Songs of Love, Moon, & Wind: Poems from the Chinese (New Directions Paperbook)

Songs of Love, Moon, & Wind: Poems from the Chinese (New Directions Paperbook)

Language: English

Pages: 96

ISBN: 0811218368

Format: PDF / Kindle (mobi) / ePub

“Nothing stands still in this poetry: the wind blows the trees, the lake water ripples and the ever-present road runs in and out of the hills.”―American Poetry Review

Moss covered paths between scarlet peonies,
Pale jade mountains fill your rustic windows.
I envy you, drunk with flowers,
Butterflies swirling in your dreams.

―Ch’ien Ch’i

This exquisite gift book offers a wide sampling of Chinese verse, from the first century to our own time, beginning with the lyric poetry of Tu Fu, moving to the folk songs of the Six Dynasties Period, on to the Sung Dynasty, and to the present. Also represented are some of the best-known women of Chinese poetry, including Li Ching-chao and Chu Shu-chen. These simple, accessible but profound poems come through to us with a breathtaking immediacy in Kenneth Rexroth’s English versions―a wonderful gift for any lover of poetry.
















like flower Petals. Now today the petals Seem like snow. FAN YUN COUNTRY COTTAGE A peasant’s shack beside the Clear river, the rustic gate Opens on a deserted road. Weeds grow over the public well. I loaf in my old clothes. Willow Branches sway. Flowering trees Perfume the air. The sun sets Behind a flock of cormorants, Drying their black wings along the pier. TU FU TO THE TUNE "GLITTERING SWORD HILTS" I have always been sorry Our words were so trivial And never matched the

moment And then the old sorrow comes back. I was young only a little while, And now I am growing old. EMPEROR WU OF HAN SORROW Heaven took my wife. Now it Has also taken my son. My eyes are not allowed a Dry season. It is too much For my heart. I long for death. When the rain falls and enters The earth, when a pearl drops into The depth of the sea, you can Dive in the sea and find the Pearl, you can dig in the earth And find the water. But no one Has ever come back from the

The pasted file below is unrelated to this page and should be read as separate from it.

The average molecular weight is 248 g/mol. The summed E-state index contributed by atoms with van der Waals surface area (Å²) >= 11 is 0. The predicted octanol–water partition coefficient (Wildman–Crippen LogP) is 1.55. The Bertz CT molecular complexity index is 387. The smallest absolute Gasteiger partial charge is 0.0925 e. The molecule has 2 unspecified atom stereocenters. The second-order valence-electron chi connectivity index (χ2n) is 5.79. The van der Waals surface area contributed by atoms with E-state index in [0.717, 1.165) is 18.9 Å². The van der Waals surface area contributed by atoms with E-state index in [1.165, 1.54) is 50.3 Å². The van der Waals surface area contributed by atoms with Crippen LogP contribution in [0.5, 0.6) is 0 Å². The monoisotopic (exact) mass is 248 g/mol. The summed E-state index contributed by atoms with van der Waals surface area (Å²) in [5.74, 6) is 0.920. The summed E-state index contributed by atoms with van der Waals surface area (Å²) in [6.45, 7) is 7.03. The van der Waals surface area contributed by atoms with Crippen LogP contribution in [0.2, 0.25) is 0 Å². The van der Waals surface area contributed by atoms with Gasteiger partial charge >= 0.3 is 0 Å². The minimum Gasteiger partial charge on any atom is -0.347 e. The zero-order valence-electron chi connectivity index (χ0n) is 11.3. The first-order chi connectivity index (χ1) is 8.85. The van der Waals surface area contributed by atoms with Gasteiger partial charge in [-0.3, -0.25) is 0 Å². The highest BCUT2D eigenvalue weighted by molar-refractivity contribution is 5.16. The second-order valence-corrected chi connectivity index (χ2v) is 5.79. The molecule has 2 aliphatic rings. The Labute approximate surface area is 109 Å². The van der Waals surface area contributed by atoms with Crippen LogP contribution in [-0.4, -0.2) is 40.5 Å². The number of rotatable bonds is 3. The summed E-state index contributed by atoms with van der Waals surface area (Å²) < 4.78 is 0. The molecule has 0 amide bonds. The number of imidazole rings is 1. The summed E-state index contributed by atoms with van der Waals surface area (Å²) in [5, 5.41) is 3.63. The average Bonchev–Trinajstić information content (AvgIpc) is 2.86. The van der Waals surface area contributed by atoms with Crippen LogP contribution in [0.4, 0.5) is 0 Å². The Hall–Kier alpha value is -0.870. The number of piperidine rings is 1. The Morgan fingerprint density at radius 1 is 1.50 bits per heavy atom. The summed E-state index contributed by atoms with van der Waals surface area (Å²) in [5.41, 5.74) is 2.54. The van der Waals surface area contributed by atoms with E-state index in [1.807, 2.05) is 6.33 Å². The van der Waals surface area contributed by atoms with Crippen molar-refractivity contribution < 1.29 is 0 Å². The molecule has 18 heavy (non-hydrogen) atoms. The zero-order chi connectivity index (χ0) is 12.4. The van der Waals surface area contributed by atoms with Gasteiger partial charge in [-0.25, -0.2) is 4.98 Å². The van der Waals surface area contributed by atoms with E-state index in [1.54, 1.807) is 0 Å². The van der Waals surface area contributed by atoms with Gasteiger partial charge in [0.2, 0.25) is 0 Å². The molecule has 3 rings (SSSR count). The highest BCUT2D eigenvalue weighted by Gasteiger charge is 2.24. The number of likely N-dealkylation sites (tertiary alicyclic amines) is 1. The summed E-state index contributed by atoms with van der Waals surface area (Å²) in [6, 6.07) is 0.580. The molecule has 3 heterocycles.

RIVER In the fog we drift hither And yon over the dark waves. At last our little boat finds Shelter under a willow bank. At midnight I am awake, Heavy with wine. The smoky Lamp is still burning. The rain Is still sighing in the bamboo Thatch of the cabin of the boat. LU YU SPRING FADES Spring fades. Why should I suffer so much from homesickness? I am ill. Combing my long hair exasperates me. Under the roof beams the swallows chatter too much all day long. A soft breeze fills the

the reach of man. HSIEH LING-YÜN SNOW STORM Tumult, weeping, many new ghosts. Heartbroken, aging, alone, I sing To myself. Ragged mist settles In the spreading dusk. Snow skurries In the coiling wind. The wineglass Is spilled. The bottle is empty. The fire has gone out in the stove. Everywhere men speak in whispers. I brood on the uselessness of letters. TU FU TO THE TUNE "THE BODHISATTVA'S HEADDRESS" The cries of returning wild geese Are stilled as the strands of the cloud Turn

comes early to the gardens Of the South, with dancing flowers. The gentle breeze carries the sound Of horses whinnying. The blue Green plums are already as large As beans. The willow leaves are long, And really are curved like a girl’s Eyebrows. Butterflies whirl in the Long sunlight. In the evening the Mist lies heavy on the flowers. The grass is covered with dew. Girls in their transparent dresses, Indolent and lascivious, Lounge in their hammocks. Swallows, two By two, nest under

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